Sustainable Crop-Livestock Integration for the System Health in the Dryland Inland Pacific Northwest

Project Overview

Project Type: Professional + Producer
Funds awarded in 2017: $47,344.00
Projected End Date: 10/31/2020
Grant Recipient: Okanogan Conservation District
Region: Western
State: Washington
Principal Investigator:
Leslie Michel
Okanogan Conservation District


  • Agronomic: wheat


  • Animal Production: grazing - multispecies
  • Crop Production: cover crops
  • Education and Training: on-farm/ranch research


    Dryland wheat-fallow producers have begun switching to a direct seed tillage system for soil health benefits such as reduced runoff, increased water infiltration, increased consistency of crop stands, more and longer period of surface cover from crop residue, better soil moisture, and fewer dust clouds at planting time. However, this practice often requires increased pesticide and herbicide use. Thus, many producers are interested in economically sustainable strategies for reducing pesticide use and further improving soil health. This project is working with five producers, who typically farm using a direct seed wheat-fallow rotation, to experiment with a more biologically intensive and sustainable management system. We hypothesized that integrating cover crops and livestock will improve soil health, suppress weeds, and reduce pesticide use. 

    Trials were completed in 2017 and 2018.  Treatment (cover crops with livestock grazing) had little to no effect on soil parameters such as phosphorus, potassium, magnesium, boron, zinc, or organic matter.  The treatment sites did show significant decreases in nitrate nitrogen and increased ammonium nitrate; this was likely due to the uptake of nitrogen by vegetative mass, and returns from livestock.  We observed decreases in sulfur and a slight increase in soil pH in the cover crop treatment.  Soil moisture was significantly lower in the grazed cover crop than the control at the time of soil sampling; however, there was no significant difference between plant stand establishment or plant height. Successive spring crop yield showed no significant differences between the wheat fallow control and the grazed cover crop.  Producers thought that the animals had good body condition scores when coming off the cover crops. Since project completion, producers have continued to plant cover crops.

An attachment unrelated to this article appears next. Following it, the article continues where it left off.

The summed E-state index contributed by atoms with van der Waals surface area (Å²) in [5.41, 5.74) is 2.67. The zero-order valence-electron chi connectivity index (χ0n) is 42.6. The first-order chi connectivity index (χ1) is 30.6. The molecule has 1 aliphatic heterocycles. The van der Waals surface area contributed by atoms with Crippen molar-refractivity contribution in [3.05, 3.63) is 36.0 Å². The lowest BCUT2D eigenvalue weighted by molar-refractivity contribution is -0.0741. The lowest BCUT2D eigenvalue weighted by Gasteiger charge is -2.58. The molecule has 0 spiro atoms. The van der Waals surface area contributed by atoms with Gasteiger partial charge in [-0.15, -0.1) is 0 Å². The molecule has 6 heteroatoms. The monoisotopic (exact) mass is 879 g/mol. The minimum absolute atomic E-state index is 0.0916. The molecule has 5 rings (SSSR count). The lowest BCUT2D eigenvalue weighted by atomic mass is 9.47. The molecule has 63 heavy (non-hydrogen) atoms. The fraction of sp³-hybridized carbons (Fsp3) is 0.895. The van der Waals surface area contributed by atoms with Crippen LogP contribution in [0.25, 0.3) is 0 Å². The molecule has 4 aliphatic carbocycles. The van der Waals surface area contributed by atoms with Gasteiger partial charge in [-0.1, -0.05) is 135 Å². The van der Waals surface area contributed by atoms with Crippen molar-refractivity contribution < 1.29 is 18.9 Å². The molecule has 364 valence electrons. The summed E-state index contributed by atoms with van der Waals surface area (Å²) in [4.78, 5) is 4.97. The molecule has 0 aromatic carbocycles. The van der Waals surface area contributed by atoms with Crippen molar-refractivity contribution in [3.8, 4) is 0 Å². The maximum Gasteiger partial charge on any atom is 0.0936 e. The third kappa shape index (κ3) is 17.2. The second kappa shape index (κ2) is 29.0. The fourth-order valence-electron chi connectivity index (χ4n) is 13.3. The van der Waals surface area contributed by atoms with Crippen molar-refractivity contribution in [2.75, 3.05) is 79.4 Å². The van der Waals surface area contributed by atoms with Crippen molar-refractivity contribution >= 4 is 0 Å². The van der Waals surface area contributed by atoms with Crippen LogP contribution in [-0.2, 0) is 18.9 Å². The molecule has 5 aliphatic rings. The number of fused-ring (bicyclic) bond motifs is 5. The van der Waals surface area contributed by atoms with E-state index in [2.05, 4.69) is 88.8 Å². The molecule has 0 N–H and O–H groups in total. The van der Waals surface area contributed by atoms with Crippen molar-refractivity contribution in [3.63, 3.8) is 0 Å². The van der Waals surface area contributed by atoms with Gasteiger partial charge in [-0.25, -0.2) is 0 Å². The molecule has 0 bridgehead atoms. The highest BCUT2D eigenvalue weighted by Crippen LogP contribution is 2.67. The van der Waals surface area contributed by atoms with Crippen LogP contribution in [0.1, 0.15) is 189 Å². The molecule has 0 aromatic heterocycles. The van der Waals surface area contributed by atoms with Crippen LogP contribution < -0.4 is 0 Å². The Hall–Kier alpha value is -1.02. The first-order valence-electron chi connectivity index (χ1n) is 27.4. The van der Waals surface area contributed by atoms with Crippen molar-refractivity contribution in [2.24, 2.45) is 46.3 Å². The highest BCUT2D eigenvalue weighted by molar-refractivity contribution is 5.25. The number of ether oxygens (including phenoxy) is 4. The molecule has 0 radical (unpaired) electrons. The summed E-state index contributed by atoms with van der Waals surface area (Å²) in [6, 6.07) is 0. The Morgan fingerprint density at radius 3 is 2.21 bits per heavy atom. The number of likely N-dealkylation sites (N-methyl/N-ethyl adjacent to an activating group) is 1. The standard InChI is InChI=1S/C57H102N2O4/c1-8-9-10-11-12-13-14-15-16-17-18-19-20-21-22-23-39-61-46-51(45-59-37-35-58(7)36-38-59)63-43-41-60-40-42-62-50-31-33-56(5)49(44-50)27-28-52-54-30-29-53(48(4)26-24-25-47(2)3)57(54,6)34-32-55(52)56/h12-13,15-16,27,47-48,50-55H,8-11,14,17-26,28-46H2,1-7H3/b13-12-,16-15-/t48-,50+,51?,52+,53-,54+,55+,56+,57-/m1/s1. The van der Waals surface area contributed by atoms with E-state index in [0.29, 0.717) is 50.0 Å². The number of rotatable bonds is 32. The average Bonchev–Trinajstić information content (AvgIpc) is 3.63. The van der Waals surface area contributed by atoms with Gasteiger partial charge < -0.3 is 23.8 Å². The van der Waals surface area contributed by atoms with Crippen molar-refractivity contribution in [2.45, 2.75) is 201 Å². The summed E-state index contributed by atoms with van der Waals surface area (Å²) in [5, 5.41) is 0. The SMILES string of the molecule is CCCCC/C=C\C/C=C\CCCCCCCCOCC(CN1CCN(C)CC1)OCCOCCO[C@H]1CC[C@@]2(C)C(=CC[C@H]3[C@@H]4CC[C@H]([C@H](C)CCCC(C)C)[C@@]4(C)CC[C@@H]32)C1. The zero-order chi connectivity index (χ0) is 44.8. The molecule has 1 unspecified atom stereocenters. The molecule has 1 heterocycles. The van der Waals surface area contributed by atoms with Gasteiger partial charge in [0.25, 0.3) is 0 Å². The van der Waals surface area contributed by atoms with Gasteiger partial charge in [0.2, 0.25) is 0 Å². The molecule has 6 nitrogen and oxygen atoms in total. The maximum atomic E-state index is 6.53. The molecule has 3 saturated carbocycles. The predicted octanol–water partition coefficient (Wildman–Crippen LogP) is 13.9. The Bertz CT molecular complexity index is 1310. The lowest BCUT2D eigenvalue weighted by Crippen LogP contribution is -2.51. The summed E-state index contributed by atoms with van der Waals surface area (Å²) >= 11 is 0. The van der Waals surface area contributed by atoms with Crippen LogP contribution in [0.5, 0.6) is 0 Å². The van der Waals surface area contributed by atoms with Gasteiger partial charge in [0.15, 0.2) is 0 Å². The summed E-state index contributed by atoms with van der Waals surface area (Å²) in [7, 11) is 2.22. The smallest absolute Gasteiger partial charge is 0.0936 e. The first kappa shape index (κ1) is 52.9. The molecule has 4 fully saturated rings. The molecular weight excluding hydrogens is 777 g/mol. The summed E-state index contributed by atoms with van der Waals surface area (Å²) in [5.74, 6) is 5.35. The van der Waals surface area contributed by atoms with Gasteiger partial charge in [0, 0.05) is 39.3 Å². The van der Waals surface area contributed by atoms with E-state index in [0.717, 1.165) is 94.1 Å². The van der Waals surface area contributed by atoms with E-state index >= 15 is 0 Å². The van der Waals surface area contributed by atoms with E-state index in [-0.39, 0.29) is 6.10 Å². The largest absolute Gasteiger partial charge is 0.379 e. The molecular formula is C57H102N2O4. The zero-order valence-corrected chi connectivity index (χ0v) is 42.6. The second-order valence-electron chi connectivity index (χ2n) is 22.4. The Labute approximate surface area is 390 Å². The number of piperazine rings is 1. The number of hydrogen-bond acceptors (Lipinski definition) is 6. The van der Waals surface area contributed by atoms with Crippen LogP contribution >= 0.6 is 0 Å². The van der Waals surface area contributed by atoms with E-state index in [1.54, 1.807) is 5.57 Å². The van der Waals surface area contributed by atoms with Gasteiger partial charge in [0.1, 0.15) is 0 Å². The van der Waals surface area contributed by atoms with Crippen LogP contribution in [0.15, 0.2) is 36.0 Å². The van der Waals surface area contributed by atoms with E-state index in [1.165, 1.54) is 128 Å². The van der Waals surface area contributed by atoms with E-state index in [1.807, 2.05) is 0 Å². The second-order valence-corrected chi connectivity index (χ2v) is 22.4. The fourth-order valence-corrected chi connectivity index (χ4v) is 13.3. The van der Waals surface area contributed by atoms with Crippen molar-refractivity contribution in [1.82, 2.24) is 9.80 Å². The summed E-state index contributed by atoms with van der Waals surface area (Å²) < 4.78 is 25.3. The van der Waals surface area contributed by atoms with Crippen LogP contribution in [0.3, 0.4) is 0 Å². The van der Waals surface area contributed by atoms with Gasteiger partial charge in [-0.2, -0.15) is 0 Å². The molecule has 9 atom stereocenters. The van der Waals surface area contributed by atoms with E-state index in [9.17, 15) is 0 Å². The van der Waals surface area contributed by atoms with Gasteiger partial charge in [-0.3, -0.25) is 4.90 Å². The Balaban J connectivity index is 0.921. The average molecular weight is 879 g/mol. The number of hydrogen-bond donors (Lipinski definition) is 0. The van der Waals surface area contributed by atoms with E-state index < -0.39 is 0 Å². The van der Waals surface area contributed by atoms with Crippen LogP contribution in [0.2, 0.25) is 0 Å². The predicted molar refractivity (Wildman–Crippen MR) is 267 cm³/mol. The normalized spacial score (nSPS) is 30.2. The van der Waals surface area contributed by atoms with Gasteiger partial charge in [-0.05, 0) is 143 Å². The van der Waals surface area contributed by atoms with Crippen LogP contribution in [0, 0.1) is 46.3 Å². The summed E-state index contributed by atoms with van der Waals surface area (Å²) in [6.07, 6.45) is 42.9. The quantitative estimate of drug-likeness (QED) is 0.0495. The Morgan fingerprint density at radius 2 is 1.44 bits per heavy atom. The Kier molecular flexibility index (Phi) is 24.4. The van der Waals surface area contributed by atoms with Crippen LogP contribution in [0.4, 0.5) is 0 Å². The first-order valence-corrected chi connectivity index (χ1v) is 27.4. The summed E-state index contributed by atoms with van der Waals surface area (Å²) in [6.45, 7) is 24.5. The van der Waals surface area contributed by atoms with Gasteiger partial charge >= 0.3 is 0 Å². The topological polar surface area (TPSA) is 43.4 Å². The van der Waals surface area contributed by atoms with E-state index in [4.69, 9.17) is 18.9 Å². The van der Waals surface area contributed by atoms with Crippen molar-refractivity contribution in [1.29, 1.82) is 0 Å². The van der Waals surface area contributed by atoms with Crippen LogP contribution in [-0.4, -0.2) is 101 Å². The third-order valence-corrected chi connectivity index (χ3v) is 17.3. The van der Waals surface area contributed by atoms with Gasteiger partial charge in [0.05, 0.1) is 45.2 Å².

Project objectives:

    Long-term goals of the producers and the project as they relate to the WesternSARE Program include the following:

    1. Increase diversity in an agricultural system that has historically planted a single crop for 100 years.
    2. Reduce pesticide and synthetic herbicide use toward more socially responsible and environmentally sound agricultural production systems.
    3. Reduce long-term economic risk, protect soil resources, and increase farm viability through more holistic, sustainable, and biologically-based farming practices.
    Any opinions, findings, conclusions, or recommendations expressed in this publication are those of the author(s) and do not necessarily reflect the view of the U.S. Department of Agriculture or SARE.